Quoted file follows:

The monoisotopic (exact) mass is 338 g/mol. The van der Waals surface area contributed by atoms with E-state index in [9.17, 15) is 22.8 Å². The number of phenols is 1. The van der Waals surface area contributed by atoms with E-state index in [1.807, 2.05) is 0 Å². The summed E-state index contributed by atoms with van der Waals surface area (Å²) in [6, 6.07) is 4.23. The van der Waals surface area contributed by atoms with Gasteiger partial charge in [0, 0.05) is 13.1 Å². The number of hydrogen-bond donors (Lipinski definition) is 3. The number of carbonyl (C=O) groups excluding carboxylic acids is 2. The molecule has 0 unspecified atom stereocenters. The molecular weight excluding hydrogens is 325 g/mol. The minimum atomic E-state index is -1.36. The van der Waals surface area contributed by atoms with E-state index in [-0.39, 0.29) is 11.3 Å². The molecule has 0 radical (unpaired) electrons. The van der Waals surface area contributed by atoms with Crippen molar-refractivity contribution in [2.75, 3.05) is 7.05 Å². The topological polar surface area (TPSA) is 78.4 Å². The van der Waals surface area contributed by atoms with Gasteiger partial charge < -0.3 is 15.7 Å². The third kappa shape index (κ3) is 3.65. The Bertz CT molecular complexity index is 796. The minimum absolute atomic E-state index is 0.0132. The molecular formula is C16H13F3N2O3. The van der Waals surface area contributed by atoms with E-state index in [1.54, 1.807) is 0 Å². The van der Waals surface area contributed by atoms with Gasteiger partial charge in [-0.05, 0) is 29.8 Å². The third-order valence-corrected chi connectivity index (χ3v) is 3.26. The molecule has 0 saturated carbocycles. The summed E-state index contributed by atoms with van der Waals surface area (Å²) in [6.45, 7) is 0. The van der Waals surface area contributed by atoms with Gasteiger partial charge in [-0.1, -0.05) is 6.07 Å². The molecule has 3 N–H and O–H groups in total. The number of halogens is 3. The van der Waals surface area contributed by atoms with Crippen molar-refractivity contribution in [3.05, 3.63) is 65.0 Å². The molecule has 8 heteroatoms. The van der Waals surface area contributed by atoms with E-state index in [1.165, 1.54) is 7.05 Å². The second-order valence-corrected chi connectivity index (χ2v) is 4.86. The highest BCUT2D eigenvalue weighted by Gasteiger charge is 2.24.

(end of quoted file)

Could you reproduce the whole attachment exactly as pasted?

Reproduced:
The monoisotopic (exact) mass is 338 g/mol. The van der Waals surface area contributed by atoms with E-state index in [9.17, 15) is 22.8 Å². The number of phenols is 1. The van der Waals surface area contributed by atoms with E-state index in [1.807, 2.05) is 0 Å². The summed E-state index contributed by atoms with van der Waals surface area (Å²) in [6, 6.07) is 4.23. The van der Waals surface area contributed by atoms with Gasteiger partial charge in [0, 0.05) is 13.1 Å². The number of hydrogen-bond donors (Lipinski definition) is 3. The number of carbonyl (C=O) groups excluding carboxylic acids is 2. The molecule has 0 unspecified atom stereocenters. The molecular weight excluding hydrogens is 325 g/mol. The minimum atomic E-state index is -1.36. The van der Waals surface area contributed by atoms with E-state index in [-0.39, 0.29) is 11.3 Å². The molecule has 0 radical (unpaired) electrons. The van der Waals surface area contributed by atoms with Crippen molar-refractivity contribution in [2.75, 3.05) is 7.05 Å². The topological polar surface area (TPSA) is 78.4 Å². The van der Waals surface area contributed by atoms with Gasteiger partial charge < -0.3 is 15.7 Å². The third kappa shape index (κ3) is 3.65. The Bertz CT molecular complexity index is 796. The minimum absolute atomic E-state index is 0.0132. The molecular formula is C16H13F3N2O3. The van der Waals surface area contributed by atoms with E-state index in [1.54, 1.807) is 0 Å². The van der Waals surface area contributed by atoms with Gasteiger partial charge in [-0.05, 0) is 29.8 Å². The third-order valence-corrected chi connectivity index (χ3v) is 3.26. The molecule has 0 saturated carbocycles. The summed E-state index contributed by atoms with van der Waals surface area (Å²) in [6.45, 7) is 0. The van der Waals surface area contributed by atoms with Gasteiger partial charge in [-0.1, -0.05) is 6.07 Å². The molecule has 3 N–H and O–H groups in total. The number of halogens is 3. The van der Waals surface area contributed by atoms with Crippen molar-refractivity contribution in [3.05, 3.63) is 65.0 Å². The molecule has 8 heteroatoms. The van der Waals surface area contributed by atoms with E-state index in [1.165, 1.54) is 7.05 Å². The second-order valence-corrected chi connectivity index (χ2v) is 4.86. The highest BCUT2D eigenvalue weighted by Gasteiger charge is 2.24.